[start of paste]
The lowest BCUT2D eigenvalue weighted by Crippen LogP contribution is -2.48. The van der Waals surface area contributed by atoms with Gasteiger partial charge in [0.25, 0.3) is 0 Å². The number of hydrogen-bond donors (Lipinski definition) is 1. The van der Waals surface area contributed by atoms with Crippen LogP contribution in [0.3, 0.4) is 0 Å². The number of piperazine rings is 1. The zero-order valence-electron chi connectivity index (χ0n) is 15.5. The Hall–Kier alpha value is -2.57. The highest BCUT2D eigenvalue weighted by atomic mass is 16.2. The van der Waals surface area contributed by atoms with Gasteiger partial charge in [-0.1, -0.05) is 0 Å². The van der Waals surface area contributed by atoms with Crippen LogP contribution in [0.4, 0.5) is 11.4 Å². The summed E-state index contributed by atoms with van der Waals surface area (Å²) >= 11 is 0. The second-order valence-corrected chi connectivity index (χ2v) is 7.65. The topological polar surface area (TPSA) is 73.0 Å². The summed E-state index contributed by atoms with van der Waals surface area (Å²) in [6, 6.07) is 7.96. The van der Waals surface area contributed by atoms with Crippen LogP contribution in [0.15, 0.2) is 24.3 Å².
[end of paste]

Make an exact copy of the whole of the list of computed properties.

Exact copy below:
The lowest BCUT2D eigenvalue weighted by Crippen LogP contribution is -2.48. The van der Waals surface area contributed by atoms with Gasteiger partial charge in [0.25, 0.3) is 0 Å². The number of hydrogen-bond donors (Lipinski definition) is 1. The van der Waals surface area contributed by atoms with Crippen LogP contribution in [0.3, 0.4) is 0 Å². The number of piperazine rings is 1. The zero-order valence-electron chi connectivity index (χ0n) is 15.5. The Hall–Kier alpha value is -2.57. The highest BCUT2D eigenvalue weighted by atomic mass is 16.2. The van der Waals surface area contributed by atoms with Gasteiger partial charge in [-0.1, -0.05) is 0 Å². The van der Waals surface area contributed by atoms with Crippen LogP contribution in [0.4, 0.5) is 11.4 Å². The summed E-state index contributed by atoms with van der Waals surface area (Å²) >= 11 is 0. The second-order valence-corrected chi connectivity index (χ2v) is 7.65. The topological polar surface area (TPSA) is 73.0 Å². The summed E-state index contributed by atoms with van der Waals surface area (Å²) in [6, 6.07) is 7.96. The van der Waals surface area contributed by atoms with Crippen LogP contribution in [0.15, 0.2) is 24.3 Å².